At breakfast, the hot line dishes out breakfast meats, pancakes and scrambled eggs; there are also bagels and bread for toasting, plus oatmeal, milk and yogurt. The bakery bar offers croissants and muffins, while the salad bar is taken over with deli meat, cheese, fruit, more bread and cottage cheese. The deli counter serves up made-to-order omelets.

    At lunch, the main hot food area is themed to an ethnicity, such as American, Italian or Caribbean. There's usually a healthy selection and a vegetarian one, as well as a meat carving station. The salad bar offers a good selection of salad toppings, as well as premade salads. The deli serves both hot and cold sandwiches. Though fancier desserts might look tempting, don't miss the chocolate-chip cookies; they're the perfect combination of warm and not too hard or soft.

    In the evening, the Brasserie serves a similar (though not identical) menu to the dining room, just buffet style. Many people choose this option because they don't want to dress up or don't want a lengthy sit-down meal. Late-night options are comfort foods. The deli is open 11 a.m. to 11 p.m., and pizza and ice cream are available 24 hours a day.

    Guy's Burger Joint (Deck 10): This poolside burger counter is the go-to destination for unhealthy but delicious dining onboard. In partnership with Food Network celebrity chef Guy Fieri, Carnival offers a menu of specialty burgers such as the Chilius Maximus (topped with an onion ring) and Pig Patty (a burger topped with another patty made out of bacon). In reality, everyone orders a cheeseburger and then heads to the toppings bar to outfit their sandwich with grilled onions, grilled mushrooms, lettuce, tomato, pickle, condiments, etc. Veggie burgers are available (and are yummy), but only on request and you'll have to wait for some to be cooked special. Guy's Burger Joint is open noon to 6 p.m.

    BlueIguana Cantina (Deck 10): Across the grill from Guy's Burger Joint is BlueIguana Cantina, a Mexican counter open for breakfast and lunch. The taco side features huevos rancheros (fried eggs on tortillas with beans and meat) and arepas (corn pancakes filled with cheese) at breakfast, and your choice of chicken, pork or fried fish tacos at lunch. The burrito side serves breakfast burritos with spicy or plain scrambled eggs in the morning, and chicken, beef, shrimp or bean burritos at lunch. Insider's tip: The BlueIguana chefs fry your eggs to order for huevos rancheros, but the line isn't nearly as long as the omelet line inside. Come here if you want eggs with no wait.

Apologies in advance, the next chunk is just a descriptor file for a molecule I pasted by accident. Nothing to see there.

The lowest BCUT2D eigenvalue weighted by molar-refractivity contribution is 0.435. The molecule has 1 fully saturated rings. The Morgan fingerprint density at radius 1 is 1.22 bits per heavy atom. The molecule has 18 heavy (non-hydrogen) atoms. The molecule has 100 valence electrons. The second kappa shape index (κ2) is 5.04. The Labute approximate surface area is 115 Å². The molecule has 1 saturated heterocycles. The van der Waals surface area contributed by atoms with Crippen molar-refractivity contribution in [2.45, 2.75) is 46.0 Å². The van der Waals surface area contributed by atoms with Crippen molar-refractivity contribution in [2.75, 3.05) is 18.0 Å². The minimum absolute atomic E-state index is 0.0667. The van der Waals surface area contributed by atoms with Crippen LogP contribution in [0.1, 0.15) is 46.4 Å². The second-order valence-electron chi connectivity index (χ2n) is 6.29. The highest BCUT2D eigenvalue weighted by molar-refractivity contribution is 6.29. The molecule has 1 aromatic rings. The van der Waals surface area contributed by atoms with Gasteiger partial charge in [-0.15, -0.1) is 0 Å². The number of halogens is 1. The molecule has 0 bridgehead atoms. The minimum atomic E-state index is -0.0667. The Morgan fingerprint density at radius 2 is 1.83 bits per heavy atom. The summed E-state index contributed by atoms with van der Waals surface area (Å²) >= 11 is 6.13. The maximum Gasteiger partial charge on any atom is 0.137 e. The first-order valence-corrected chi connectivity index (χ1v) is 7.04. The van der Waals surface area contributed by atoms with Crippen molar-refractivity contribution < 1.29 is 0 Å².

Room Service: In-cabin dining is available 24/7. Most items are free but you can order off an extra-fee menu for a wider selection. Continental breakfast is ordered via a card you hang on your door. Choices include fruit, cereal, breakfast pastries, bagels, yogurt, juice, milk and coffee or tea. All-day dining is limited to sandwiches (BLT, tuna, grilled cheese, etc.), garden or Caesar salad, crudité and dessert (cookies, cheesecake). The extra-fee menu lists hot items, such as wings, chicken tenders, fried shrimp, chicken quesadillas, Philly cheesesteak, pizza, fries and a banana split; cost ranges from $2 to $6. Beer, soda and wine can be ordered at regular bar prices.

    Fee Dining

    Chef's Table; $75: In the combination entertainment-and-dining department, the Chef's Table is an exclusive dining event for 12 passengers, offered once per cruise. For $75, diners can attend a multicourse dinner, hosted by one of Carnival's chefs. The evening begins with a private cocktail reception and a chef-led tour of the galley, and concludes with a multicourse dinner in a nontraditional dining venue, usually Inspiration's Shakespeare Library. Book the Chef's Table at the guest services desk.

    Cafe des Artistes (Deck 9): If you can't live without your lattes, cappuccinos and flavored vitamin water, you need to become a regular at Inspiration's for-fee coffee shop. Also on the menu are milkshakes, chai lattes and brand-name tea, hot chocolate, bottled water and sports drinks, along with fancy cakes, giant cookies and other desserts. Most items fall in the $2 to $5 range. While the cafe is generally open morning until night, it might close from late morning to mid-afternoon on port days.

    Green Eggs and Ham Breakfast (Deck 8); $6: Held once per cruise on a sea day, this breakfast event for kids and adults adds a bit of Seuss-style whimsy to your morning meal. Order crazy, colorful dishes such as the classic Green Eggs and Ham, multicolored waffles and pancakes, Seuss-striped parfaits and Moose Juice or Goose Juice. Breakfast takes place in one of the main dining rooms, which is decorated with bright Seuss colors and plenty of pompoms. Favorite characters from Seuss' classic books show up to meet and greet.